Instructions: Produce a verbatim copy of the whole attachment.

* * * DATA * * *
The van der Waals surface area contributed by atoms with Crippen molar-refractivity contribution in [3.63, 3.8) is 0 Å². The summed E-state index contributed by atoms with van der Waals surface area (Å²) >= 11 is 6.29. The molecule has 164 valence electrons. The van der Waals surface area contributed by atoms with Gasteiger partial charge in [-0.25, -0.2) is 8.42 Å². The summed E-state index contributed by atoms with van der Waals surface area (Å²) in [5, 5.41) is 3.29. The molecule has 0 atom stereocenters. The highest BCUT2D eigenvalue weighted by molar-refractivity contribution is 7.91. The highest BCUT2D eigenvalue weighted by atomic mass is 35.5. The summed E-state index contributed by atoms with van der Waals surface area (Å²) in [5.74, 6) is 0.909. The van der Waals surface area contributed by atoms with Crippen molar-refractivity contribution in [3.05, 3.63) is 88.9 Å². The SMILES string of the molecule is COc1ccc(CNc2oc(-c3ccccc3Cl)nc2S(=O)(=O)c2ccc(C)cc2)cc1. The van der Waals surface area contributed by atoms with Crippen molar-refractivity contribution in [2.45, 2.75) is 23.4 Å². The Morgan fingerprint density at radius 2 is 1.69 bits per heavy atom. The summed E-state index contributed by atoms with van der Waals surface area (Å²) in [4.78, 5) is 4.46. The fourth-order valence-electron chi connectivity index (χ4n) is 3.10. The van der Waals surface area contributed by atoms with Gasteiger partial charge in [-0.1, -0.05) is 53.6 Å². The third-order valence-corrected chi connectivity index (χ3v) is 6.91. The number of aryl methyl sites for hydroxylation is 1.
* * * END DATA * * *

The van der Waals surface area contributed by atoms with Crippen molar-refractivity contribution in [3.63, 3.8) is 0 Å². The summed E-state index contributed by atoms with van der Waals surface area (Å²) >= 11 is 6.29. The molecule has 164 valence electrons. The van der Waals surface area contributed by atoms with Gasteiger partial charge in [-0.25, -0.2) is 8.42 Å². The summed E-state index contributed by atoms with van der Waals surface area (Å²) in [5, 5.41) is 3.29. The molecule has 0 atom stereocenters. The highest BCUT2D eigenvalue weighted by molar-refractivity contribution is 7.91. The highest BCUT2D eigenvalue weighted by atomic mass is 35.5. The summed E-state index contributed by atoms with van der Waals surface area (Å²) in [5.74, 6) is 0.909. The van der Waals surface area contributed by atoms with Crippen molar-refractivity contribution in [3.05, 3.63) is 88.9 Å². The SMILES string of the molecule is COc1ccc(CNc2oc(-c3ccccc3Cl)nc2S(=O)(=O)c2ccc(C)cc2)cc1. The van der Waals surface area contributed by atoms with Crippen molar-refractivity contribution in [2.45, 2.75) is 23.4 Å². The Morgan fingerprint density at radius 2 is 1.69 bits per heavy atom. The summed E-state index contributed by atoms with van der Waals surface area (Å²) in [4.78, 5) is 4.46. The fourth-order valence-electron chi connectivity index (χ4n) is 3.10. The van der Waals surface area contributed by atoms with Gasteiger partial charge in [-0.1, -0.05) is 53.6 Å². The third-order valence-corrected chi connectivity index (χ3v) is 6.91. The number of aryl methyl sites for hydroxylation is 1.